Bucking the digital domination, paper journals have been making a strong comeback. A scroll through Pinterest features awe-inspiring journal photos that can discourage the amateur (or anyone who doesn’t have 2 hours each day to devote solely to journaling). Want to jump in to journaling but aren’t sure where to begin? Try these easy ideas to start a journal today:
Use a Good Notebook
You don’t have to spend big money on a swanky journal from the get-go. In fact, some of my favorites have been from the discount bin at bookstores or TJ Maxx. The point is to use it, not stare at the cover, so looks are secondary to function. Some people even use the cheap spiral notebooks for sale for 20 cents during back to school specials, while others swear that investing a little more cash will ensure that you don’t let it collect dust on your nightstand. Whatever works for you is the right notebook. A word of caution, here, though: if you want to be able to go back and read your entries for years to come, you need to get a good enough notebook to last. It doesn’t have to be archival quality, but do look for one with acid-free paper. My grandmother’s journal is difficult to read in places due to the quality of the materials. You may have a nosy granddaughter like me one day, so use the best paper you can afford to hold your words for a long time. I am currently using the uber-popular (for good reason!) Leuchtturm 1917.
**Update:** This post has become so popular, I designed some everyday journals and notebooks for you to use to keep track of your thoughts, insights, and daily gratitudes and moments. Click here to find them, or on any of the images below:
Use the Right Pen
Now, pens, on the other hand, are crucial. I started out using a Pentel Energel (Hard to find at the moment. If someone asks to borrow a pen and it’s the only one I’m carrying, I quickly change the subject.) but when I switched to the Leuchtturm I had more bleed-through than I wanted. Then Mr. Smith surprised me with a fountain pen one Christmas, and it’s my go-to for daily entries. If I need to do any grid lining or spread set-up, I have a cheap set of sharpie pens to handle to utilitarian jobs. All of these have acid-free ink. That’s critical. If you can look without being intimidated, then check out the amazing things Kara Benz and Tiny Ray of Sunshine are doing with more specialized pens and inks. Incredible!
Use a Template
This is what will allow you to keep the habit going. You need to quickly jot down an entry in under five minutes. No guesswork when you open the notebook, just the ability to rapidly record info. In next week’s post, I’ll list some of the most popular types of journals and some templates that are unique to each type. But for now, decide what your goal is for journaling in the first place. Is it to record daily events? Maybe a simple list is the best format for you. Is it to leave the gift of your wisdom to your grandchildren? Try to use a prompt (and a timer!) each day. If you want to improve your productivity, jot down your daily goal and a motivational quote. Try a different method each week until you find a template that you really enjoy and that awakens your inner scribe!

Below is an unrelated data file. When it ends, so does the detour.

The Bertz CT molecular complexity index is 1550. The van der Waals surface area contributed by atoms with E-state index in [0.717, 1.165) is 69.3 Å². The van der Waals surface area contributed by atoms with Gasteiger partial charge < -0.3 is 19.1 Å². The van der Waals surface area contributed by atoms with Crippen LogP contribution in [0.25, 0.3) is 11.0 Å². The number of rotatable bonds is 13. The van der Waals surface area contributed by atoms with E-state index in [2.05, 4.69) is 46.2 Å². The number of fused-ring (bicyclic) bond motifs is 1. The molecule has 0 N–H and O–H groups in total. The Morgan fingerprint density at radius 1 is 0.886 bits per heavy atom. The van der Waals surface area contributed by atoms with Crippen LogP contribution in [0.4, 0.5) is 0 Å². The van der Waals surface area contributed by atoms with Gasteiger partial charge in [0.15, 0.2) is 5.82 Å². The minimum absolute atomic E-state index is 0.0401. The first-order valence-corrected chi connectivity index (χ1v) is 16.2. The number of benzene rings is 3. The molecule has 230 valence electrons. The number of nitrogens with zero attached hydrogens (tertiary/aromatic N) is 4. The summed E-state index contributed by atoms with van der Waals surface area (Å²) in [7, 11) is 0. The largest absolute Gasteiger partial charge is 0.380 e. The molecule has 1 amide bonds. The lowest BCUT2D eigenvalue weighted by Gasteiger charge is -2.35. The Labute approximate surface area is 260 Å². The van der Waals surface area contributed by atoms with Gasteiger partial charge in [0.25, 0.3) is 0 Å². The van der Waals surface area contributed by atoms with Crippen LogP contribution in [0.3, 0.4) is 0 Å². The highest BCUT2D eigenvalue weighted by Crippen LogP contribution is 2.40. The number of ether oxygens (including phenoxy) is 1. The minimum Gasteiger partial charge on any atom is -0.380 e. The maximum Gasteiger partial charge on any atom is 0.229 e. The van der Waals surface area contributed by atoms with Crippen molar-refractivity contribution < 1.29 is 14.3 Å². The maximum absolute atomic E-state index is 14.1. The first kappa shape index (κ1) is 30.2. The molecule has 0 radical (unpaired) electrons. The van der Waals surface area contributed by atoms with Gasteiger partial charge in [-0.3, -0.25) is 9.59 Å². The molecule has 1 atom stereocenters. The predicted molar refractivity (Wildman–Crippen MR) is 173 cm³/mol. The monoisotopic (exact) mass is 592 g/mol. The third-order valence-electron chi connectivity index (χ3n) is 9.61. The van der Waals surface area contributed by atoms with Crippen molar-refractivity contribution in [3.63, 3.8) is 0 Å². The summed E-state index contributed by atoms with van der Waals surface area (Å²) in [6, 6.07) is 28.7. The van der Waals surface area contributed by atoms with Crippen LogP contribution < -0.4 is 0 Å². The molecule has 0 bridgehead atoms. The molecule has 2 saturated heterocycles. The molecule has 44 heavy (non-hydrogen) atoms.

You’re going to miss some days. Forgive yourself now, at the beginning, and give yourself permission to pick up where you’re at, instead of where you left off. I know. The perfectionism gets anxious. It tells us we’re literally throwing days away! Take a deep breath, call out perfectionism for the troll it is, and put down a couple of lines for today. Remember your purpose for starting a journal. Was that purpose to be subjected to guilt-trips for missing days? Then don’t let it get there. Keeping a written record has many benefits, and you may soon find yourself looking forward to the ritual. If you’re not sure how to begin, use grace and jump in where you are right now. It’s never too late to start a journal. Do you already have a journal? What are your favorite notebooks and pens?
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I have been a Pilot user since age 14. I started with the G2-07’s in high school and switched to the 05 when I started college. (The finer the print, the more notes you can fit on one page! Ha!) I even collected pens from people who knew my love for Pilot’s: friends, nurses, boyfriends. Somewhere during the middle of my Junior year of university I had to borrow a pen from my brother-in-law, a Uniball Signo Ultra Micro 207. This was the day my world changed. For about 3 weeks, every time I reached for my Uniball I felt a pang of guilt at passing up my old and faithful. Now I’ve reached a comfortable balance, using (and still keeping… yes, I know…) my Pilot’s and my new love for both work and journaling.
Great post! It inspires me to keep mine going, despite the overwhelming urge to binge watch Seinfeld and eat tubs of yogurt after work. 🙂
I know there’s an ideal balance, there, somewhere, with Seinfeld, yogurt, and stationery..! Did you ever try the bottled ink? The colors are so lush, but I haven’t taken the plunge! <–I made that pun on purpose 🙂
No, I haven’t tried bottled ink! May have to be my next shopping run. The pun was appreciated. 🙂
These are great thoughts, Cole. I love the suggestion to pay attention to paper. I never would’ve thought of that. But yeah, in a few decades, someone may be interested in what we say today and if the paper eats our ink, they won’t be able to.
I’m looking forward to seeing what you mean by “templates.” See you next week for that.